A manuscript ledger, in the possession of Mr Pocock of Hooe (butcher in Old Town), covers the period 1784-1800 and almost certainly makes reference to smuggled goods. Reference include 1784, 1796 & 1800. The following are extracts from that ledger.
Bexhill family smuggling British newspapers to Napoleon.
Smuggling goods were Brandy, Gin, Tobacco, Tea and luxury items.
Battle of Sidley Green. January 3rd 1828 – lugger landed between Bexhill and Bopeep, suggested to be a site near the Sackville Hotel?
Stories of ghostly drummers at Pevensey & Herstmonceux castles
Owlers smuggling out wool 13th – late 17th century
Little Bopeep nursery rhyme a reference to smuggling.
KGL soldier was murdered in Little Common 1805
High tax on imports/exports to pay for various wars, mostly with France.
French brandy banned during the wars otherwise taxed at £1 per gallon as was gin. Tobacco taxed at 4 shillings a pound but at times it cost ten times as much to buy in England than on the continent.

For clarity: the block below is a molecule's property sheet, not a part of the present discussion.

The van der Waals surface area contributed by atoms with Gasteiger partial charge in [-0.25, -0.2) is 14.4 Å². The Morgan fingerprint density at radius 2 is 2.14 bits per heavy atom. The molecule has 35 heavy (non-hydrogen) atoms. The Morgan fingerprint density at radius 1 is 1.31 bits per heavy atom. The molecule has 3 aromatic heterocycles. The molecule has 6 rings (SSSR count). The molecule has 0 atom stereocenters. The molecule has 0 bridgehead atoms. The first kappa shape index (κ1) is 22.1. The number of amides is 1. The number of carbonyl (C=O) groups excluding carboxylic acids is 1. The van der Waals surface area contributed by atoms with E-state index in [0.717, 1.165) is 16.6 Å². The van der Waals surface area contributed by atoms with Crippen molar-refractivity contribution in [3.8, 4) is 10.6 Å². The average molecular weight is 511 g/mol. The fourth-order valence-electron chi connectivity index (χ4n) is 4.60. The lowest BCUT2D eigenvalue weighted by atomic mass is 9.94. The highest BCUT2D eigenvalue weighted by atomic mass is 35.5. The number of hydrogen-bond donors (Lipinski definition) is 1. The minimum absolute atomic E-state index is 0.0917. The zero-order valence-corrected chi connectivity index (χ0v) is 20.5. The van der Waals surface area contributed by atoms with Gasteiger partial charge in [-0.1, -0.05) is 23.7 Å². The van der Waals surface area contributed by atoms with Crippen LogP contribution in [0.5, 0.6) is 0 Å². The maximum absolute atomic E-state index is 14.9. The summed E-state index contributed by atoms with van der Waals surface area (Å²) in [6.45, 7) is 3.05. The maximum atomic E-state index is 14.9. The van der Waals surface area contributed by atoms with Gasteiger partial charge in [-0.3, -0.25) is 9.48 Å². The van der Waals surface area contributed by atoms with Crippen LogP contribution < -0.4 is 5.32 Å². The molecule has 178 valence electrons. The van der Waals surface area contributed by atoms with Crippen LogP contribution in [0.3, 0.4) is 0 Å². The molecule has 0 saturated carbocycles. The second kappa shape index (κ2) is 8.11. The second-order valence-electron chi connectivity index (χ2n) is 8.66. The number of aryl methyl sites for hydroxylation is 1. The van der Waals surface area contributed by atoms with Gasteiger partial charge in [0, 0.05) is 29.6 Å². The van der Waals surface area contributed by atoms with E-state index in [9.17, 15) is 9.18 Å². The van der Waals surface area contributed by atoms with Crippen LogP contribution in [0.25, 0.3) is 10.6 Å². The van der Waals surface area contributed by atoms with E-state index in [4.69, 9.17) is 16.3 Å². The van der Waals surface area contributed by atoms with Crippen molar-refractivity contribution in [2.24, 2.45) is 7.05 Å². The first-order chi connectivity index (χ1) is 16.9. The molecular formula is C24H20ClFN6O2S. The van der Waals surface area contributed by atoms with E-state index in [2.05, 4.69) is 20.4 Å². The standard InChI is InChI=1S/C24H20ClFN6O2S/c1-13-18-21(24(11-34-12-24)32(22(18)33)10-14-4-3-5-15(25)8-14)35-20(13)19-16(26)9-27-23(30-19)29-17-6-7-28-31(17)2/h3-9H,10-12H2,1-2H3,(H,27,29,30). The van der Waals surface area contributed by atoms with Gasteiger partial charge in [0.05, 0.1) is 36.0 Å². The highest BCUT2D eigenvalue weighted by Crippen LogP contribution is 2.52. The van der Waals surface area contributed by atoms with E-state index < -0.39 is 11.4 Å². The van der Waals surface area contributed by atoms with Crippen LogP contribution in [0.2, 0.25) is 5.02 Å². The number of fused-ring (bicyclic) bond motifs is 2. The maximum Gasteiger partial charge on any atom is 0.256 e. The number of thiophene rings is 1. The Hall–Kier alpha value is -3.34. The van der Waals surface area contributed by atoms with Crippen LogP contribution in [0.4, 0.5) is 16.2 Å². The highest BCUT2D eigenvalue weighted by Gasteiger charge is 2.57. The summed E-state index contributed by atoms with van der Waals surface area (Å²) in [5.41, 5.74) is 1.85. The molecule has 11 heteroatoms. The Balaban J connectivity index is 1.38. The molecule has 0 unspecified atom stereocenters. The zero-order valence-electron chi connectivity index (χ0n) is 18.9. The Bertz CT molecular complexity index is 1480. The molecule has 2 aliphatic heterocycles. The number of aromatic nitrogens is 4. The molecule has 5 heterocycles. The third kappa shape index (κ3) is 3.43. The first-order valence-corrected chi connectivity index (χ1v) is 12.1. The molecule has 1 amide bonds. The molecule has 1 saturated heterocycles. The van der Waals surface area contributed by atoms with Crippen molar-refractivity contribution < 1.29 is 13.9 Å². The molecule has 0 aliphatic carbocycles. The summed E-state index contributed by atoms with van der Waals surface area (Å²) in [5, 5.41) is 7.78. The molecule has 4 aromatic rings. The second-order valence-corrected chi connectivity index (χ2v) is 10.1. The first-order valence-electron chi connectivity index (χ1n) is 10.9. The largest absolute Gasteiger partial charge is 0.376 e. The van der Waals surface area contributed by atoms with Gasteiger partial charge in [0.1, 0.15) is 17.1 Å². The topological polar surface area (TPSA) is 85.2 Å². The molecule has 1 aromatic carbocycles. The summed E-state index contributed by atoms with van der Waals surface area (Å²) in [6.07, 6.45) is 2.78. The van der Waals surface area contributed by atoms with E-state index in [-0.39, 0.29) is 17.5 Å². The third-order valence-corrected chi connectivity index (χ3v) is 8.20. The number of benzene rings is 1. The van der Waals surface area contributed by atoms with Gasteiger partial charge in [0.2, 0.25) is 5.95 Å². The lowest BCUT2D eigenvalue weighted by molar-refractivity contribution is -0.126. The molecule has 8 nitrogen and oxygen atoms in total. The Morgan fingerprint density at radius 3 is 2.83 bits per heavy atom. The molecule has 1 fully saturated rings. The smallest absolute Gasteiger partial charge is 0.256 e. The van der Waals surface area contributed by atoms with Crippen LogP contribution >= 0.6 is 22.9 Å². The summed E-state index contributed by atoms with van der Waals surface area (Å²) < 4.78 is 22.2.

A farm labourer could earn no more than 7 to 8 shillings a week but might make as much as 10 shillings for a nights work as a tubman.
There was extreme poverty and unemployment in Sussex & Kent in the 1830s, many soldiers who returned from Waterloo in 1815 became smugglers when they could not find work. Groombridge Gang; Mayfield Gang; Hawkhurst Gang; Little Common Gang; Hooe Gang
|c1677||Building that became the Bell constructed.|
|1695||French ship anchored off Bulverhythe, met by John Young and Thomas Pope who was Customs Officer at Bexhill. A cargo of hats and letters landed.|
|1714||French sloop lands brandy at Cowding Gap (Cooden) and then moved on to pick up wool from `Cockmere Haven’. (an alternative date of 1715 mentioned)|